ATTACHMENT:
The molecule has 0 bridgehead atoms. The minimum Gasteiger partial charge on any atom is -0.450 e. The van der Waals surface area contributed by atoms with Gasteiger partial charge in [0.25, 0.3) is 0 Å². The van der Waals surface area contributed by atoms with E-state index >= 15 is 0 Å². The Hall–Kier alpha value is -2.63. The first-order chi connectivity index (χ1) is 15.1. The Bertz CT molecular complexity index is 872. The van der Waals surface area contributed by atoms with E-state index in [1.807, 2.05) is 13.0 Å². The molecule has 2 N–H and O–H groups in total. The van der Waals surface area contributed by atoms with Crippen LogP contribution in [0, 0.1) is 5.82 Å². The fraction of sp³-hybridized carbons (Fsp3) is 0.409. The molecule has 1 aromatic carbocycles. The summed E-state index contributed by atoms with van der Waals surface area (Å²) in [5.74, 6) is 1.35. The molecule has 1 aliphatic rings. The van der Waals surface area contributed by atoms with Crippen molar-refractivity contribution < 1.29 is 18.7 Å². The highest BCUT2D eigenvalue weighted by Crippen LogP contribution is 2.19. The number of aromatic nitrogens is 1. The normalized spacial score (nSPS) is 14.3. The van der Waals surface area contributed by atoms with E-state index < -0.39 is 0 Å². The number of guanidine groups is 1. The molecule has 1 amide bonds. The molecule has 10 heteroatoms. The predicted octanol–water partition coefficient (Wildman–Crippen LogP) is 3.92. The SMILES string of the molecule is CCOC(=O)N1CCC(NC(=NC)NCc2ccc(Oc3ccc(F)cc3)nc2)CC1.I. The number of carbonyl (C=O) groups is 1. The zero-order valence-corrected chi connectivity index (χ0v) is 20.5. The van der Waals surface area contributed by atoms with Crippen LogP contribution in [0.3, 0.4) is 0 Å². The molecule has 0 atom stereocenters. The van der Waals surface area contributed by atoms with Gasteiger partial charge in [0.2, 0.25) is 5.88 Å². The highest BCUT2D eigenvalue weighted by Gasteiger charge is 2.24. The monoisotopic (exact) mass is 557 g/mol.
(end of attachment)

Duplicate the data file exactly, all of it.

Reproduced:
The molecule has 0 bridgehead atoms. The minimum Gasteiger partial charge on any atom is -0.450 e. The van der Waals surface area contributed by atoms with Gasteiger partial charge in [0.25, 0.3) is 0 Å². The van der Waals surface area contributed by atoms with E-state index >= 15 is 0 Å². The Hall–Kier alpha value is -2.63. The first-order chi connectivity index (χ1) is 15.1. The Bertz CT molecular complexity index is 872. The van der Waals surface area contributed by atoms with E-state index in [1.807, 2.05) is 13.0 Å². The molecule has 2 N–H and O–H groups in total. The van der Waals surface area contributed by atoms with Crippen LogP contribution in [0, 0.1) is 5.82 Å². The fraction of sp³-hybridized carbons (Fsp3) is 0.409. The molecule has 1 aromatic carbocycles. The summed E-state index contributed by atoms with van der Waals surface area (Å²) in [5.74, 6) is 1.35. The molecule has 1 aliphatic rings. The van der Waals surface area contributed by atoms with Crippen molar-refractivity contribution < 1.29 is 18.7 Å². The highest BCUT2D eigenvalue weighted by Crippen LogP contribution is 2.19. The number of aromatic nitrogens is 1. The normalized spacial score (nSPS) is 14.3. The van der Waals surface area contributed by atoms with E-state index < -0.39 is 0 Å². The number of guanidine groups is 1. The molecule has 1 amide bonds. The molecule has 10 heteroatoms. The predicted octanol–water partition coefficient (Wildman–Crippen LogP) is 3.92. The SMILES string of the molecule is CCOC(=O)N1CCC(NC(=NC)NCc2ccc(Oc3ccc(F)cc3)nc2)CC1.I. The number of carbonyl (C=O) groups is 1. The zero-order valence-corrected chi connectivity index (χ0v) is 20.5. The van der Waals surface area contributed by atoms with Crippen LogP contribution in [0.3, 0.4) is 0 Å². The molecule has 0 atom stereocenters. The van der Waals surface area contributed by atoms with Gasteiger partial charge in [0.2, 0.25) is 5.88 Å². The highest BCUT2D eigenvalue weighted by Gasteiger charge is 2.24. The monoisotopic (exact) mass is 557 g/mol.